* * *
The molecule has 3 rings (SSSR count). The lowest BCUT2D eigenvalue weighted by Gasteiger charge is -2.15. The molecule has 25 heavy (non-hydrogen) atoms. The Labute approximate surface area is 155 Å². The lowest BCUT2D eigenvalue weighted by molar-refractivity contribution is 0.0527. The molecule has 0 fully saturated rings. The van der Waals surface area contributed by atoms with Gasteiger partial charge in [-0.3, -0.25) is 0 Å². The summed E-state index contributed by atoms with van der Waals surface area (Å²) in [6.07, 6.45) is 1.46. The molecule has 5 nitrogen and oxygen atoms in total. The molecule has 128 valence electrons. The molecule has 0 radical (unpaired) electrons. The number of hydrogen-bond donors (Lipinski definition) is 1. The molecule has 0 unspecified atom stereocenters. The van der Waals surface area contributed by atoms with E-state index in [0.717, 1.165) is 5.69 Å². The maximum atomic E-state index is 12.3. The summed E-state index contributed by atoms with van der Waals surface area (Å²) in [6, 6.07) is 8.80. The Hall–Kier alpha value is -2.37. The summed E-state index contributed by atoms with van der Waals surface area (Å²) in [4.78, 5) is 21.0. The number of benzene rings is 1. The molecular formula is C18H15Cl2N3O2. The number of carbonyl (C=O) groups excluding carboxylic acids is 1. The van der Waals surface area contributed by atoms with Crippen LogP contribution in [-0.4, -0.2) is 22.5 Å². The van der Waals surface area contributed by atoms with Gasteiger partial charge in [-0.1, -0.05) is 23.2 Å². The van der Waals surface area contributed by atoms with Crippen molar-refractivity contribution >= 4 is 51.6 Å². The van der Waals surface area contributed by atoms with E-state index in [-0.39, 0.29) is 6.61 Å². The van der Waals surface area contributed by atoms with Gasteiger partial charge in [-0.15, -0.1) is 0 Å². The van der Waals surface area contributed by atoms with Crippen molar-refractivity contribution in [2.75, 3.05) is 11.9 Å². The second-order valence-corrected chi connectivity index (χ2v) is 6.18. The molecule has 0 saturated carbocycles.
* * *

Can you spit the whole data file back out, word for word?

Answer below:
The molecule has 3 rings (SSSR count). The lowest BCUT2D eigenvalue weighted by Gasteiger charge is -2.15. The molecule has 25 heavy (non-hydrogen) atoms. The Labute approximate surface area is 155 Å². The lowest BCUT2D eigenvalue weighted by molar-refractivity contribution is 0.0527. The molecule has 0 fully saturated rings. The van der Waals surface area contributed by atoms with Gasteiger partial charge in [-0.3, -0.25) is 0 Å². The summed E-state index contributed by atoms with van der Waals surface area (Å²) in [6.07, 6.45) is 1.46. The molecule has 5 nitrogen and oxygen atoms in total. The molecule has 128 valence electrons. The molecule has 0 radical (unpaired) electrons. The number of hydrogen-bond donors (Lipinski definition) is 1. The molecule has 0 unspecified atom stereocenters. The van der Waals surface area contributed by atoms with E-state index in [0.717, 1.165) is 5.69 Å². The maximum atomic E-state index is 12.3. The summed E-state index contributed by atoms with van der Waals surface area (Å²) in [6, 6.07) is 8.80. The Hall–Kier alpha value is -2.37. The summed E-state index contributed by atoms with van der Waals surface area (Å²) in [4.78, 5) is 21.0. The number of benzene rings is 1. The molecular formula is C18H15Cl2N3O2. The number of carbonyl (C=O) groups excluding carboxylic acids is 1. The van der Waals surface area contributed by atoms with Crippen LogP contribution in [-0.4, -0.2) is 22.5 Å². The van der Waals surface area contributed by atoms with Gasteiger partial charge in [-0.1, -0.05) is 23.2 Å². The van der Waals surface area contributed by atoms with Crippen molar-refractivity contribution >= 4 is 51.6 Å². The van der Waals surface area contributed by atoms with E-state index in [-0.39, 0.29) is 6.61 Å². The van der Waals surface area contributed by atoms with Gasteiger partial charge in [-0.15, -0.1) is 0 Å². The van der Waals surface area contributed by atoms with Crippen molar-refractivity contribution in [2.75, 3.05) is 11.9 Å². The second-order valence-corrected chi connectivity index (χ2v) is 6.18. The molecule has 0 saturated carbocycles.